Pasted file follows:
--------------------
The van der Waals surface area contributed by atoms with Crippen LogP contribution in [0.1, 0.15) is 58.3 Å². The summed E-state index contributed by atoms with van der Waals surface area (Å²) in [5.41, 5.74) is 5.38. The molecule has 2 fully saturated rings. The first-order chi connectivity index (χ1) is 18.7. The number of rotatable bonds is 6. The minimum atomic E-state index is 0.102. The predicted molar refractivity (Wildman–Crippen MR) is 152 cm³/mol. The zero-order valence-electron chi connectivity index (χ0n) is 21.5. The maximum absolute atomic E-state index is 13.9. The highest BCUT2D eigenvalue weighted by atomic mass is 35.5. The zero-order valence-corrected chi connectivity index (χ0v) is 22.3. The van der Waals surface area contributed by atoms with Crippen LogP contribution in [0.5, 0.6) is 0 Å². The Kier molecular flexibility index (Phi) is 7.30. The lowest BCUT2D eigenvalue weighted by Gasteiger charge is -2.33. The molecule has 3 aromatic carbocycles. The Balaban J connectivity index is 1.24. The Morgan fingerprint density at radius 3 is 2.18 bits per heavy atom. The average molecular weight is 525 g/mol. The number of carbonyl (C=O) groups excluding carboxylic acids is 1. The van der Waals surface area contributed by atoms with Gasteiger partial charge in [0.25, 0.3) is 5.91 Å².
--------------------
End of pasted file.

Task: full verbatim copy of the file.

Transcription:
The van der Waals surface area contributed by atoms with Crippen LogP contribution in [0.1, 0.15) is 58.3 Å². The summed E-state index contributed by atoms with van der Waals surface area (Å²) in [5.41, 5.74) is 5.38. The molecule has 2 fully saturated rings. The first-order chi connectivity index (χ1) is 18.7. The number of rotatable bonds is 6. The minimum atomic E-state index is 0.102. The predicted molar refractivity (Wildman–Crippen MR) is 152 cm³/mol. The zero-order valence-electron chi connectivity index (χ0n) is 21.5. The maximum absolute atomic E-state index is 13.9. The highest BCUT2D eigenvalue weighted by atomic mass is 35.5. The zero-order valence-corrected chi connectivity index (χ0v) is 22.3. The van der Waals surface area contributed by atoms with Crippen LogP contribution in [0.5, 0.6) is 0 Å². The Kier molecular flexibility index (Phi) is 7.30. The lowest BCUT2D eigenvalue weighted by Gasteiger charge is -2.33. The molecule has 3 aromatic carbocycles. The Balaban J connectivity index is 1.24. The Morgan fingerprint density at radius 3 is 2.18 bits per heavy atom. The average molecular weight is 525 g/mol. The number of carbonyl (C=O) groups excluding carboxylic acids is 1. The van der Waals surface area contributed by atoms with Gasteiger partial charge in [0.25, 0.3) is 5.91 Å².